Sam just kind of shrugged. Yeah, sure, didn't work so well. Had Sam always been this quiet, this still? He didn't remember him like this. He remembered a Sam of questions and conversations and talking things out. This Sam was a stranger. A stranger Dean didn't really want to know.
Too late for that now.
Sam looked down at the floor for a couple seconds. Dean shoved himself to his feet and paced away. "This is all so goddamn fucked," he said, mostly to himself. Sam made a soft huffing sound, like that was funny. He glanced up, barely lifting his head.
"What are you doing here, Dean?"
Dean wanted to flinch, or else wanted to suspect Sam of pushing him into a chick-flick moment, but now that he thought about it, that wasn't really Sam anymore, hadn't been Sam for a while, since Lucifer, unless you counted that picnic table as a chick-flick moment, which Dean didn't. Also the tone was all wrong. This was just…Sam. Sounding tired and resigned, maybe faintly sardonic.
"I wish I thought you were joking," Dean said, flatly. Sam looked at him, for a couple seconds, and Dean looked away. "It's only been five months," he said to the window, trying to sound wounded (wasn't as hard as it should have been). "You already gave up on me?"
I didn't give up on you, Dean wanted to say, but he had, hadn't he? Turns out we're the fire and oil of the apocalypse. Goodbye, Sam.
"We're not stronger together," Sam said, quietly, tone perfectly even, so it was hardly even an accusation, just a quotation. "We're weaker." And Dean wondered, abruptly, if Sam had that whole conversation memorized, committed to memory and carved into his brain, and wasn't that just like him. Sam: I know what you did last summer, and I'm never going to forget about it. Dean wished-
If wishes were fishes beggars would ride, or whatever.
Dean let out an explosive breath and said what he'd been waiting five months to say. "I'm sorry," he said. "I was wrong about that. You know I was wrong about that."
Sam's eyes dropped again. His hands twisted together. "Yeah," he said. "Okay." He sounded anything but convinced. He sounded – empty, and something about it hurt to hear.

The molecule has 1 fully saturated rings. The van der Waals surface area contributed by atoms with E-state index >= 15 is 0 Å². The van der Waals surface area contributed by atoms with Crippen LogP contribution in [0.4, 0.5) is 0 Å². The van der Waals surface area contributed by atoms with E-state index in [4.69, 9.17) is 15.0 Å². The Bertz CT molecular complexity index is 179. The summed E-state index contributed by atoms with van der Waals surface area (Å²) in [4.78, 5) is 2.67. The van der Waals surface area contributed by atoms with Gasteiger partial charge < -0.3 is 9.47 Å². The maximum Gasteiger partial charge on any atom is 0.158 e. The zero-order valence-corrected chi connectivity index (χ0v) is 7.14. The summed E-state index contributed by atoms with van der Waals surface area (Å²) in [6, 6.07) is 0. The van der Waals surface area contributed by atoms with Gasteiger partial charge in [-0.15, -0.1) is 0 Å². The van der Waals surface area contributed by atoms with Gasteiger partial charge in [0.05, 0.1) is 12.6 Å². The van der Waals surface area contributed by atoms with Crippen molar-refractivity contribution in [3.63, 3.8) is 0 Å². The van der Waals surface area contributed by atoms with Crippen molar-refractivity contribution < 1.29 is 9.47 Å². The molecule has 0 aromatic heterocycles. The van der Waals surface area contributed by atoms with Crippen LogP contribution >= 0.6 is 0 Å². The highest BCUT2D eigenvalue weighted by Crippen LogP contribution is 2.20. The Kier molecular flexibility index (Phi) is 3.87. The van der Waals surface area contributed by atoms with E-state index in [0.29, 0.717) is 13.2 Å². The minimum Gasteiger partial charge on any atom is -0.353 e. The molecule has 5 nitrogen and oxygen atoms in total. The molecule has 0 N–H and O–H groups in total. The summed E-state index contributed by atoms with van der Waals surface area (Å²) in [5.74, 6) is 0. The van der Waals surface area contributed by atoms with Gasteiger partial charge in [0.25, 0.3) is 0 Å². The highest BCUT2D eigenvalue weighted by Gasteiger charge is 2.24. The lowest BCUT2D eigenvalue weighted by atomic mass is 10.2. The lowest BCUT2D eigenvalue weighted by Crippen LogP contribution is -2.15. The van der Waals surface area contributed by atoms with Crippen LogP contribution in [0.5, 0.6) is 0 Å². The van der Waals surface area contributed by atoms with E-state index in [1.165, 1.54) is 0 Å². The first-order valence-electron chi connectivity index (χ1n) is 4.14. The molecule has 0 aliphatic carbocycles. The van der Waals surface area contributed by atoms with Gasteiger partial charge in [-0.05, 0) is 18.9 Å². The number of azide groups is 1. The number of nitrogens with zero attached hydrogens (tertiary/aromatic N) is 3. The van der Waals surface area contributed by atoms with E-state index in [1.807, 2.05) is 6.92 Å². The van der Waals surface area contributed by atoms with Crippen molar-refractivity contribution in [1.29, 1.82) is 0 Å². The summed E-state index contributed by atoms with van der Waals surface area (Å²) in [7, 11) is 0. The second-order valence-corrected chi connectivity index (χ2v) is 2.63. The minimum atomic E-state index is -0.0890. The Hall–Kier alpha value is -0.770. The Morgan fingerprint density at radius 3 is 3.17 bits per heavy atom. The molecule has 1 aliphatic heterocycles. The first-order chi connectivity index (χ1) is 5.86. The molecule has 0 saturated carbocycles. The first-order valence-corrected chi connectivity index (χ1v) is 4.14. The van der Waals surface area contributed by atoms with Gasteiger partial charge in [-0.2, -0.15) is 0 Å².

"Okay," said Dean, back. "Okay." He looked at the blood on the bed. At Sam's bloody clothes discarded on the floor, the washcloth he'd used to clean the blood away when Sam was still and cooling and dead. "Get your stuff," he said, abruptly. "Let's get out of here."
Sam stood up. "Dean," he said, and then stopped. Said, "Yeah. Okay," again. It didn't sound like he believed it. It didn't sound like he really understood.
Somewhere, Dean realized, he'd expected Sam to be the one to make this easy, to put them back together. He'd thought that once he caught up with Sam and let him know that he'd changed his mind, that would be it, it'd be fine.
He was suddenly scared that somewhere in those five months, he'd lost Sam for good, even if he was still alive.
Dean felt heavy and sick and didn't know what to say, so he didn't say anything at all.
Sam was so perfectly quiet.
Dean kept one eye on him where Sam was sitting in the passenger seat, eyes staring blankly out the window. It wasn't pretty country. Dean hardly knew what Sam was finding to look at.
"Sam," Dean said, and then realized he wasn't sure what to say. He thought about hunting. About taking Sam, like this (empty eyed, too quiet, too calm) and putting a gun in his hands, turning him loose. Maybe that was what they needed. Get back on track. Get back to normal.
"Maybe we should take a break," he said instead. Sam made another one of those curious supposed-to-be-a-laugh noises.
"What," he said, "Worried I'm going to die on you? Oh wait." Something about the way he said it made Dean clench his jaw so he didn't yell. Goddammit Sam he wanted to say, but he was the one who'd screwed this up, this much was on him.
"I don't care," Dean said, "If it doesn't stick. I'm not…" I can't. He thought of kneeling on the floor with Sam's blood all over his hands and Sam's eyes staring emptily through him. Thought of sitting next to Sam's corpse and waiting for him to come back to life. His stomach was lurching all over again. "I'm not going to let you die," he said ferociously, and hoped Sam understood.
The silence from beside him was worrying. Dean glanced sideways and wondered, abruptly, if maybe it would have been better to leave. Maybe this wasn't what Sam wanted anymore. Maybe he'd already lost his chance to fix the future Zachariah had shown him and there was no changing that now, maybe the best thing to do was to just give in now.
"I'm sorry," Sam said, finally. Not grudgingly. He actually sounded sorry, and that almost hurt worse.
Dean wanted to stay angry. He wanted to stay righteous and sure and keep Sam safe from the world and the world safe from Sam. But with this Sam sitting next to him who already seemed half gone-
It seemed like all his anger was bleeding out and leaving him with nothing.
Sam's eyes drifted back out the window. Dean wished he would sleep. He looked exhausted. He wished they could both sleep. "Hey Sam," he said, "I'll drive for a while, if you want to…"
"I'm fine," Sam said, before Dean even got the rest out.
Yeah, fine. They were both fine. Everything was fine.
Dean gritted his teeth and kept driving.